Impact on Confidence of War with Iraq - Asymmetric Risks
London, UK - 20 February 2003, 13:00 GMT - At a closed discussion
event hosted by VISA this evening, 25 senior executives from the insurance,
reinsurance and banking industry will get together to discuss the impact on
business confidence of the pending US/UK military action against Iraq and
asymmetric threats from Chemical, Biological, Radiological, Nuclear, Digital
and Suicide (CBRN-DS) means.
The event is being held under Chatham House rule and the speakers will include
Professor Lord Desai, Director of the Centre for Global Governance at the
London School of Economics, Bill Emmott, Editor of The Economist and DK Matai,
Chairman and CEO of mi2g.
There will also be senior representatives from the House of Lords, Royal
United Services Institute, American Institute of Foreign Study, Centre for
Environmental Risk, Foreign and Commonwealth Office, Worshipful Company of
Information Technologists, the Association of Insurance and Risk Managers
(AIRMIC) and specialist law firms.
DK Matai's speech will focus on the unintended global consequences of the
war with Iraq. Key points made will include:
"Disaffected groups are beginning to acquire the means to execute
asymmetric attacks on the West through CBRN-DS means blended with conventional
physical attacks. Whilst we may think in the local context, it is becoming
apparent that radicals are thinking in global terms and range from one-man
operations, like the Shoe Bomber, to larger and more diffuse terrorist groups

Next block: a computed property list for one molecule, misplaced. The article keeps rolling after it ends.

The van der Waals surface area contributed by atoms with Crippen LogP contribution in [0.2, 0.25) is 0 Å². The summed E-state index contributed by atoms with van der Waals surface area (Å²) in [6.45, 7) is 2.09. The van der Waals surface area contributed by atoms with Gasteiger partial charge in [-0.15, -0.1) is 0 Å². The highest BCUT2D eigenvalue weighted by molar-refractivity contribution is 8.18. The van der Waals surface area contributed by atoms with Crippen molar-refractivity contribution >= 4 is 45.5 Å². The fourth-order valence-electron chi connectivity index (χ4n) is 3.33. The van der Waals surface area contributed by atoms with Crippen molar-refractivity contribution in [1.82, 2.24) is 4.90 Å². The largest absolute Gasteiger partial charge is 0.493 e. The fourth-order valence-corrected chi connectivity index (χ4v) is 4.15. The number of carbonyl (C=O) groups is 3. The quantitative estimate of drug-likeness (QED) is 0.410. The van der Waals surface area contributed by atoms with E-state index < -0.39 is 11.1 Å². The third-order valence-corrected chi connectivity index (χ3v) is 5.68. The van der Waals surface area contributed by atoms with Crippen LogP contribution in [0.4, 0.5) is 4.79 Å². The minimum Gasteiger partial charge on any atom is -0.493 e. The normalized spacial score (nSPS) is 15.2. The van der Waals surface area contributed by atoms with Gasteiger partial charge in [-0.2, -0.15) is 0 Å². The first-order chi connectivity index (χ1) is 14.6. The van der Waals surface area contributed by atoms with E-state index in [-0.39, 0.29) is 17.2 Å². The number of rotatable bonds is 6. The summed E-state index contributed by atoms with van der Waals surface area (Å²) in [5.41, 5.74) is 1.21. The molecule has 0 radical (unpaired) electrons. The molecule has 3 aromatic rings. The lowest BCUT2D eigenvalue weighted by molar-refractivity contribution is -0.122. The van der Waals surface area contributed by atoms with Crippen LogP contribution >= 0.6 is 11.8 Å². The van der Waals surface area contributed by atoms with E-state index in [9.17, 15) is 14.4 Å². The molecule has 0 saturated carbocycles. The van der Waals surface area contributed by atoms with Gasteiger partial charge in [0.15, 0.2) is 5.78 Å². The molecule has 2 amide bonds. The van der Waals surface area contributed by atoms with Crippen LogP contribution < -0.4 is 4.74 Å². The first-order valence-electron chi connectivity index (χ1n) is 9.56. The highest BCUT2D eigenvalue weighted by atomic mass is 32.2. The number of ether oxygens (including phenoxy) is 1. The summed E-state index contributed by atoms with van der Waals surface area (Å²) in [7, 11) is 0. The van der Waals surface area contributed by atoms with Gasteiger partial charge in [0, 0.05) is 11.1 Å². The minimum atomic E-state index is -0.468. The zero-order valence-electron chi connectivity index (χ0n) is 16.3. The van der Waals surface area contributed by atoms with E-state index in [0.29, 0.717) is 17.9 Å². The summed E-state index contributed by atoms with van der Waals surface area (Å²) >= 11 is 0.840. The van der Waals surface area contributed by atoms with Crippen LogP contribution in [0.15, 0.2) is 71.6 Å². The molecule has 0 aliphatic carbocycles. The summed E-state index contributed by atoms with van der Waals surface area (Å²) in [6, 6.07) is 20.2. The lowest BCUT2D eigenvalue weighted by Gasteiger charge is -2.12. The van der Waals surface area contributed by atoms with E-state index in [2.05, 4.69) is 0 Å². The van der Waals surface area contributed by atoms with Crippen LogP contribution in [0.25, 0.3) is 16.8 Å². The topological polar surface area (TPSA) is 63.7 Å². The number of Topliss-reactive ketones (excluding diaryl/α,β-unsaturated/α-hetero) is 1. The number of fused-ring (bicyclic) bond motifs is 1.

that are trans-national."
"There is growing concern about 'Command and Control' digital attacks,
which would impact the critical national infrastructure such as: financial
services, telecommunications, electricity production and distribution, water
storage and distribution, nuclear power plants and gas facilities. This would
require extensive insider help and there is evidence to suggest that insiders
have already been discovered in some cases who were planted on a long-term
"In recent months, information about critical infrastructure has
been ferreted via the Internet and scanning of critical infrastructure components
has become more frequent; this has been traced back to IP addresses in Saudi
Arabia, Kuwait, Pakistan and Indonesia."
"Sophisticated computer programs used by engineers to find stress
points and weaknesses in buildings, bridges and dams had also been found at
the tail end of 2001 and early 2002 in computers belonging to suspected Al-Qaeda
members in Kabul, Afghanistan. So even if the ability of a terrorist organisation
to conduct direct attacks against critical infrastructure is limited, digital
attacks can be used as a highly effective reconnaissance tool to enable more
effective physical attacks."
"Especially when considering digital attacks, it is unlikely that
governments will choose to remain oblivious to such assaults on their citizens
and their livelihoods given the economic damage being caused. Successful overt
digital attacks - as opposed to scans, attempts or covert attacks - are predicted
to follow the trend, albeit more slowly, established over the last seven years